One of the mysteries of the English language finally explained.
Biological warfare, including the use of toxins of biological origin or microorganisms as weapons of war.
- ‘Last year the United States, alone among the nations of the world, rejected the Kyoto global warming accords, a plan for an international criminal court of justice, and a treaty strengthening protections against biowarfare.’
- ‘Safeguards are needed to ensure fulfillment of that trust, in particular, to ensure that science is not used in bioterrorism or biowarfare.’
- ‘The major threat of biowarfare was described by Dr Edmiston.’
- ‘I'm going to give you three steps we need to do to prepare this nation better for bioterrorism or biowarfare.’
- ‘Awareness of the threat of microbial spread has increased because biowarfare has challenged our mind-set and made us realize that we no longer can take our safety for granted.’
- ‘Additional work must go toward defense against pathogens and toxins developed as weapons of terrorism and biowarfare…’
- ‘They confiscated scientific apparatus, computers, and research books whose subjects reportedly included bioterrorism, biowarfare, and correspondence.'’
- ‘It purportedly screens for pathogens involved in disease or biowarfare.’
- ‘Stores of smallpox, however, are kept in a few places around the world and could be used in biowarfare.’
- ‘In addition to the thinktank, Mr Bush called for a government centre that would focus on weapons of mass destruction and prevent the trafficking of biowarfare.’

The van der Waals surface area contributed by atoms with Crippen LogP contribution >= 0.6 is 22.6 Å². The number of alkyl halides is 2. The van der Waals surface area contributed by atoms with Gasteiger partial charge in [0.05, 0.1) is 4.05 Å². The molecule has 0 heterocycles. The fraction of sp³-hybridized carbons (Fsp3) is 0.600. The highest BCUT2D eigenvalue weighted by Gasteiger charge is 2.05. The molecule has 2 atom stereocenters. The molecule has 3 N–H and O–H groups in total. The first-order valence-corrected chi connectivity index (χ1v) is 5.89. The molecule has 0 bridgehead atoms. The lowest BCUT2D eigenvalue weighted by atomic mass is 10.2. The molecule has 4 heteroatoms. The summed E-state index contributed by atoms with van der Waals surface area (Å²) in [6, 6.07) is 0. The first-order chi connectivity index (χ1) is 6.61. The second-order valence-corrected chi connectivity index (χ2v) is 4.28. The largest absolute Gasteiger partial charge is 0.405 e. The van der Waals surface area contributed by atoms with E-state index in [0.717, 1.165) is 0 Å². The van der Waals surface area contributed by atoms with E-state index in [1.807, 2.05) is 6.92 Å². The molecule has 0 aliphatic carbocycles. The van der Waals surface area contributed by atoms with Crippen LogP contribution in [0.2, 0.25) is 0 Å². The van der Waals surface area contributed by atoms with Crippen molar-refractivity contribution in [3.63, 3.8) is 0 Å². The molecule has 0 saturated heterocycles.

- ‘The New York team's work, published yesterday in the online version of the journal Science, alarmed polio specialists, but also prompted concerns that other viruses more suitable for biowarfare, such as smallpox, could be synthesised.’
- ‘Untoward events, natural or deliberate, such as those due to terrorism or biowarfare may appear simultaneously in multiple locations.’
- ‘It's a tremendously important academic and scientific institution that grew out of the ashes of America's offensive biowarfare program.’
- ‘Chapter five, which deals with the spectre of bioterrorism and biowarfare, prognosticates with frightening plausibility on the worst, largely unregulated modern evil.’
- ‘Back in 2003 David L. Englin, a US military officer, made a strong case for universal health insurance on national security grounds, especially as a defense against biowarfare.’
Top tips for CV writingRead more
In this article we explore how to impress employers with a spot-on CV.